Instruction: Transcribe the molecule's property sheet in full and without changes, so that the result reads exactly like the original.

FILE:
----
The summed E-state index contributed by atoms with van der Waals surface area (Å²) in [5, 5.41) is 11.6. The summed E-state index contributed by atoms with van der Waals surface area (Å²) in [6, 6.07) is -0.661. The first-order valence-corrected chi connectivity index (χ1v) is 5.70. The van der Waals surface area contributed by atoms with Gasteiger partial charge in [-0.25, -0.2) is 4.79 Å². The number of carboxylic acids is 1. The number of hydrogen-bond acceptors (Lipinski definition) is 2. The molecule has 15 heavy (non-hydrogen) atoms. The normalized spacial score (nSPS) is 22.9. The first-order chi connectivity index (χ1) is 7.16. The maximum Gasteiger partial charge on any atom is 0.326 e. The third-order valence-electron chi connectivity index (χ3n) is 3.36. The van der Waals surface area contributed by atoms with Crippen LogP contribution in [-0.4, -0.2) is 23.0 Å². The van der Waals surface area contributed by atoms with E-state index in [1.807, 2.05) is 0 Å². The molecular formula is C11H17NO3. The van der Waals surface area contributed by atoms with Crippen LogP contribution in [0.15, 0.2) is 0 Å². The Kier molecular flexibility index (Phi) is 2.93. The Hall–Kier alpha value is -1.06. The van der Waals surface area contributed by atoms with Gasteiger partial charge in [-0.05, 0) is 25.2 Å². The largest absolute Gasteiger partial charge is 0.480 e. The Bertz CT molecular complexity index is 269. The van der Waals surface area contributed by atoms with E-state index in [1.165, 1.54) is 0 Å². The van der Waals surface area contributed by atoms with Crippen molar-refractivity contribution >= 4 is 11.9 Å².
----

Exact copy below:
The summed E-state index contributed by atoms with van der Waals surface area (Å²) in [5, 5.41) is 11.6. The summed E-state index contributed by atoms with van der Waals surface area (Å²) in [6, 6.07) is -0.661. The first-order valence-corrected chi connectivity index (χ1v) is 5.70. The van der Waals surface area contributed by atoms with Gasteiger partial charge in [-0.25, -0.2) is 4.79 Å². The number of carboxylic acids is 1. The number of hydrogen-bond acceptors (Lipinski definition) is 2. The molecule has 15 heavy (non-hydrogen) atoms. The normalized spacial score (nSPS) is 22.9. The first-order chi connectivity index (χ1) is 7.16. The maximum Gasteiger partial charge on any atom is 0.326 e. The third-order valence-electron chi connectivity index (χ3n) is 3.36. The van der Waals surface area contributed by atoms with Crippen LogP contribution in [-0.4, -0.2) is 23.0 Å². The van der Waals surface area contributed by atoms with E-state index in [1.807, 2.05) is 0 Å². The molecular formula is C11H17NO3. The van der Waals surface area contributed by atoms with Crippen LogP contribution in [0.15, 0.2) is 0 Å². The Kier molecular flexibility index (Phi) is 2.93. The Hall–Kier alpha value is -1.06. The van der Waals surface area contributed by atoms with Gasteiger partial charge in [-0.05, 0) is 25.2 Å². The largest absolute Gasteiger partial charge is 0.480 e. The Bertz CT molecular complexity index is 269. The van der Waals surface area contributed by atoms with E-state index in [1.165, 1.54) is 0 Å². The van der Waals surface area contributed by atoms with Crippen molar-refractivity contribution >= 4 is 11.9 Å².